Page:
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Re: BUG: Ability to access nonexistent directories

On 5/20/2013 7:53 AM, Fedin Pavel wrote:

  So, complete emulation would cost a major performance drop, right ?
  Well... Can there be any setting which enables these checks ? At
least we have one use case...

Not without lots of new code.

So, maybe next Thursday?

  By the way, you said it would be slow... I have an idea how to implement a
compromise solution which would not be horribly slow.
  What if we check existence of intermediate paths not every time but only
when we meet thing like '..' ?
  I'll explain... For example, if we would access /foo/bar/baz, testing for
/foo and /foo/bar existence would supposedly be a waste of time, because we
would get "Object not found" on the final path too. But, when processing
thing like /foo/bar/../baz, we really need to check for intermediate dirs.
But, still not every time. In this example we actually need to test only for
/foo/bar's existence. I. e. a path to which we apply '..', before stripping
the last component.
  Does it make sense ?

Sure, that makes some sense.  It might help address the concern of not
adding lots of new code and minimize the slowdown that the code would
add.  But there is a clear reticence to fiddle with the path processing
code because of its complexity already and its high use.  Even what seems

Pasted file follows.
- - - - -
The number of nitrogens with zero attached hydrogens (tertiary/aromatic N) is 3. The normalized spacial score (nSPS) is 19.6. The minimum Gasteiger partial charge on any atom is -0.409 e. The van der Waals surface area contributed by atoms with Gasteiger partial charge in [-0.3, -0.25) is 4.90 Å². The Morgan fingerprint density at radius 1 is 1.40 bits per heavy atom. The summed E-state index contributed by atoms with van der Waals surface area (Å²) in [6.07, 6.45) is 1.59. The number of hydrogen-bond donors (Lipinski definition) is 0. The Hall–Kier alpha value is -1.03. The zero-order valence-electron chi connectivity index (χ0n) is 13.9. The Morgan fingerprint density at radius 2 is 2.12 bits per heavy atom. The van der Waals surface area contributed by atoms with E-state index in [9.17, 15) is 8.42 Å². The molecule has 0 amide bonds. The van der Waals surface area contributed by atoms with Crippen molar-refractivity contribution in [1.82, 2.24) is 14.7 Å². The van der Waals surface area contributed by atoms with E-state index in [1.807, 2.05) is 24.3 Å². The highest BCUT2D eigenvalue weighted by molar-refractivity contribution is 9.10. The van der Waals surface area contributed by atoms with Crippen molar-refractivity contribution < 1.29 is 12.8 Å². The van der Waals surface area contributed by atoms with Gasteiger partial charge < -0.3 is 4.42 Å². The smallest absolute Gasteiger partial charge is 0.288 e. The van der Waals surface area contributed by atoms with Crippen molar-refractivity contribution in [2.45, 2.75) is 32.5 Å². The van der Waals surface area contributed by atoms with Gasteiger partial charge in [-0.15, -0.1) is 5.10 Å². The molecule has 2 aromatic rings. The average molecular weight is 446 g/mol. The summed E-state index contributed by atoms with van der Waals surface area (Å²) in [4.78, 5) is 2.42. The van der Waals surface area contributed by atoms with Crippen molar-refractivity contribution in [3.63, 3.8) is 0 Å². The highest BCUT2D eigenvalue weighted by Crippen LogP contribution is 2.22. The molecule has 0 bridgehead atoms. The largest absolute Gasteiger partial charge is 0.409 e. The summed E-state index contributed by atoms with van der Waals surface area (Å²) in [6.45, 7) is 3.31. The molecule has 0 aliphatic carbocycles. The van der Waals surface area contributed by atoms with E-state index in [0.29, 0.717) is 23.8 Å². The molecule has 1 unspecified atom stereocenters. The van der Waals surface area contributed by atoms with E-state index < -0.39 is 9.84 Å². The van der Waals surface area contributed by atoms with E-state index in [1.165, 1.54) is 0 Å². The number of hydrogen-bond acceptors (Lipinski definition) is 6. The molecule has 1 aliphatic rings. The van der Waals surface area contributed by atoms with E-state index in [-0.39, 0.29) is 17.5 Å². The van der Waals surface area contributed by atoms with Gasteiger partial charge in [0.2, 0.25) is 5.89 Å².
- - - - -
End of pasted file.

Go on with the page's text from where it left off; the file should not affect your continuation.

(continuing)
like a small slowdown can be magnified because it is called so often.
Small changes adding new features can add allot of complexity once all the
corner cases are cleaned up (your case is a one known example of such a
corner case).  So the message is not that folks here don't see the value
in your suggestion or need help figuring out how to minimize the impact.
What's needed is some code to do this and some good analysis that shows
that it doesn't impact performance outside this corner case.  Such a patch
could then be evaluated directly for any complexity it adds and the
performance analysis could be used to objectively evaluate any impact there.
Not to discourage you but there will be a fairly low tolerance for much of
a complexity change or almost any performance degradation.  Cygwin's
performance is a regular source of complaints on this list (and elsewhere).
There's a difficult balancing act in this code so changes are not
undertaken lightly.  Just fair warning. :-)



A: Yes.
> Q: Are you sure?
>> A: Because it reverses the logical flow of conversation.
>>> Q: Why is top posting annoying in email?

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